Ros spent her first night under the huge table in the basement kitchen which was so intimidating it was unlikely that the new lady of the house would use it to make her delicate sugarcraft flowers. This is culinary dungeon, with its ancient cooking range and smoke encrusted tiles, couldn't have been used for years. In a stately home it might have been scrubbed up to become one of the exhibits demonstrating how people in the past lived. Here, it was a portal to the lower depths from which many cooks had probably run, screaming.

As she tried to sleep, Ros imagined the tentacles of gelatinous beasts lurking in the serving hatch of the dumb waiter, waiting to snatch prey. They would certainly explain why there were no rats. Or perhaps it was really the portal to a magical dimension where spring lambs frolicked, daffodils bloomed and cherry blossom filled the air with its pink confetti. No, not very likely given the odd odour in the old house that reeked of catastrophe.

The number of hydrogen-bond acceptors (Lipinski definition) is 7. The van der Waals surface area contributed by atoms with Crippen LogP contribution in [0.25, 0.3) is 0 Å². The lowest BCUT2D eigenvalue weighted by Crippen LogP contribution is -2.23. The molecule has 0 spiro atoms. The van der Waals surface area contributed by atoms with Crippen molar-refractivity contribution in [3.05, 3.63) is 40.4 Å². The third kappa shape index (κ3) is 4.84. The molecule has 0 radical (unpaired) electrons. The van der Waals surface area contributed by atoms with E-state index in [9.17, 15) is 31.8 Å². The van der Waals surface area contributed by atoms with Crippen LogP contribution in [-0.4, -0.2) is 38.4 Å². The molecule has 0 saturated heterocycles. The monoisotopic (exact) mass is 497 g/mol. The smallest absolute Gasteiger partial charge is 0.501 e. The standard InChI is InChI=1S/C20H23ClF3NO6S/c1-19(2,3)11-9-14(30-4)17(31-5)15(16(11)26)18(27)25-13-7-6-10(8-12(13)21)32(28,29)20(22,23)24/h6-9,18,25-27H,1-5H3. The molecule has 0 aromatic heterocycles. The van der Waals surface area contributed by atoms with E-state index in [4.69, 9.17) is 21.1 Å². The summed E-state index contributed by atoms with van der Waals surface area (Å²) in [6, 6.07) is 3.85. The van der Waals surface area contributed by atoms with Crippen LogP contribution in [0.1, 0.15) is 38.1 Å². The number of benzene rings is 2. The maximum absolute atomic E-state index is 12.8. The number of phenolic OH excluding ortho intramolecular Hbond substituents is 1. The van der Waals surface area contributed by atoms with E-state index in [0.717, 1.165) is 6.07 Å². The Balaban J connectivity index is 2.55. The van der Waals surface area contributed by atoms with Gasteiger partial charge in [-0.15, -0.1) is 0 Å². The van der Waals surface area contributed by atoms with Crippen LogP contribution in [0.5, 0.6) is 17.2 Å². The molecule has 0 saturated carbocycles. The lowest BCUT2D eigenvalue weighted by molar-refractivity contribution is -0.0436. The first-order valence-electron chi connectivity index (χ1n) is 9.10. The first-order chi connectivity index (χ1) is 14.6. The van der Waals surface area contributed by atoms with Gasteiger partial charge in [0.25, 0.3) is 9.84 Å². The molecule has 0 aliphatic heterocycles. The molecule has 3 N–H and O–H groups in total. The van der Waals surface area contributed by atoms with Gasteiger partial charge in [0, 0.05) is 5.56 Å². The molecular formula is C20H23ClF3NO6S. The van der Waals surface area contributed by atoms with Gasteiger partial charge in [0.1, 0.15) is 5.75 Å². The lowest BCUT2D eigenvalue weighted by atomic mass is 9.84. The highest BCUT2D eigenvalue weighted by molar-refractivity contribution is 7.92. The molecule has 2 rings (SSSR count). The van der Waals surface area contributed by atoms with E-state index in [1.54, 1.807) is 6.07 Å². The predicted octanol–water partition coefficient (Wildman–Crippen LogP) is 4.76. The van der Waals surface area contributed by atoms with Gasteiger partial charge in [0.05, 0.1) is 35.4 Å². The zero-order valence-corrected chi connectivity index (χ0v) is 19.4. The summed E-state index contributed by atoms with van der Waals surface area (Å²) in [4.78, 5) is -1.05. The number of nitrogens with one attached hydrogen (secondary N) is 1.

As always, Mother had accepted the decision of her husband without question. She didn't let him know that she had Googled the property as soon she had the address. It seemed to have no history and, as the house had been purchased in a private sale from an associate of her husband's, there had been no estate agent to talk to. Had it been up to her she would have at least checked its provenance with Land Registry before entering into the deal, but better sense seldom touches those with the authority to ignore it. And there would have been no point in speaking up, even for the sakes of Peter and Amanda. Their father would have only accused her of being emotional again.

Days and weeks passed, the master of the house's silver sports car leaving early in the mornings and returning late in the evenings.

Mother did as much as she could to make some of the ten rooms homely, but the ceilings were so high the spiders must have been laughing at her futile attempts to dislodge their cobwebs. The nearest school was already overflowing and unable to accept Peter and Amanda, so they tried to help Mother with dusters, brooms and cups of tea until places could be found.